A somber Saskatoon commemoration of the lives lost during the 2017 attack on a Quebec mosque was disrupted by the very thing the ceremony was meant to defeat.
On Jan. 29, a member of the University of Saskatchewan Muslim Student Association (MSA) was reading the names of the people injured and killed when several people jumped into the virtual ceremony and started yelling racist remarks.
“The words that they said to us, the swastika they drew… it felt like a physical attack,” Iqra Khan, the group’s treasurer, said.
Group president Abdirahman Ali said the drawings and comments came at a vulnerable moment during last Friday’s ceremony.
“We were all in that mode of remembering, the mode of showing empathy and putting ourselves in their shoes.”
They both told Global News, over Zoom, the ceremony was especially meaningful because they both have been subject to racist behaviour and because Islamophobic incidents usually beget more. Khan noted the 2017 attack seems to have partially inspired the 2018 attack on a mosque in New Zealand, and she said she’s seeing more racist incidents every year.
An anti-racism advocate agrees.
The Saskatoon Anti-Racism Network’s Manuela Valle-Castro said white nationalist ideology has spread very quickly “in the past four years or so.”
She said the rise is driven by economic anxiety and the imagined threats posed by immigration and the decline of the era of white dominance in Canada.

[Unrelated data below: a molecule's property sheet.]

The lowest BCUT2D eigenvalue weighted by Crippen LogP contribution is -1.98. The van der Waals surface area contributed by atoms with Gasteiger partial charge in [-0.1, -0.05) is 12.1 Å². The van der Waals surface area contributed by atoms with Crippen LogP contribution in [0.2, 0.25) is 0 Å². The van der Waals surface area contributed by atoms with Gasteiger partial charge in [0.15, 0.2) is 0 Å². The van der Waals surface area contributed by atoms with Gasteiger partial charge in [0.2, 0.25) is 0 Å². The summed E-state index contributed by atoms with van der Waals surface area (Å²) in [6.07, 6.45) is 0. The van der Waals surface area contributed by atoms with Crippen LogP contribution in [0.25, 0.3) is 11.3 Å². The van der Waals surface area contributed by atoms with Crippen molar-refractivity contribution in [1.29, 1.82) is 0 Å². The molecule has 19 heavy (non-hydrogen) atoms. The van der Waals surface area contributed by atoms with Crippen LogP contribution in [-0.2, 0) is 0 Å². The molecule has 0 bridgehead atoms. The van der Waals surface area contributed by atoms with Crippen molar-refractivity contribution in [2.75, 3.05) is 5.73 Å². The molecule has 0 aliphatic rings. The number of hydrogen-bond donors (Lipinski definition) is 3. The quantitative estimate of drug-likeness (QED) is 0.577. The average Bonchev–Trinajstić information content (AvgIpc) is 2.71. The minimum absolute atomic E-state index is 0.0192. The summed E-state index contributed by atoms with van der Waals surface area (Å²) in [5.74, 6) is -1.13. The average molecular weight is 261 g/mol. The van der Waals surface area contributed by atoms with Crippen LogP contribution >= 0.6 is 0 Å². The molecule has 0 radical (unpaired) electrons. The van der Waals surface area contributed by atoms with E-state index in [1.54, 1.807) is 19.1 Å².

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She said those same beliefs, and anger, are galvanizing anti-maskers and “freedom rally” participants, some of whom demonstrated outside the house of the province’s chief medical health officer, Dr. Saqib Shahab, last week.
Valle-Castro said the interruption of the students’ memorial service wasn’t surprising.
“It just shows the level of dehumanization that these discourses create, that you have no empathy for the other because the other is so different from you … it’s not like you, it’s not human,” she said, speaking via Zoom.
She warned all attacks and rhetoric, whether whispered or shouted, are dangerous.
“Dehumanization is the first stage of actions that are more serious, like massacres. So we should never minimize or trivialize any of these events.”
Valle-Castro said the cure was to engage with people who hold racist beliefs, since forcing the dialogues underground only gives them more room to fester.
Ali said he doesn’t know who the people yelling racist remarks were, but told Global News he is willing to meet with them.
“If that was out of ignorance, our door is always open and we invite you for a cup of coffee or tea or to have a chat,” he said, “but if your intention was to intimidate us, we are not. We will not stop. We will always be proud Muslims.”
Khan said the MSA recently organized a week dedicated to confronting stereotypes about their religion and that this incident has only motivated her.
“We don’t slow down, we won’t take it and become victims, but rather we fight against Islamophobia even harder,” she said.
A representative of the group said they had filed a police report.
In a statement, USask Vice-Provost Patti McDougall said the university is aware of the incident and is investigating.
“When hateful, harassing or discriminatory behaviour is brought forward, we immediately investigate to the extent possible and provide support to those affected,” the statement said.
“In this case, we are also examining protective measures that we can use for university events, and recommended to our student groups, to ensure secure platforms are used and only invited participants take part in our remote online gatherings.”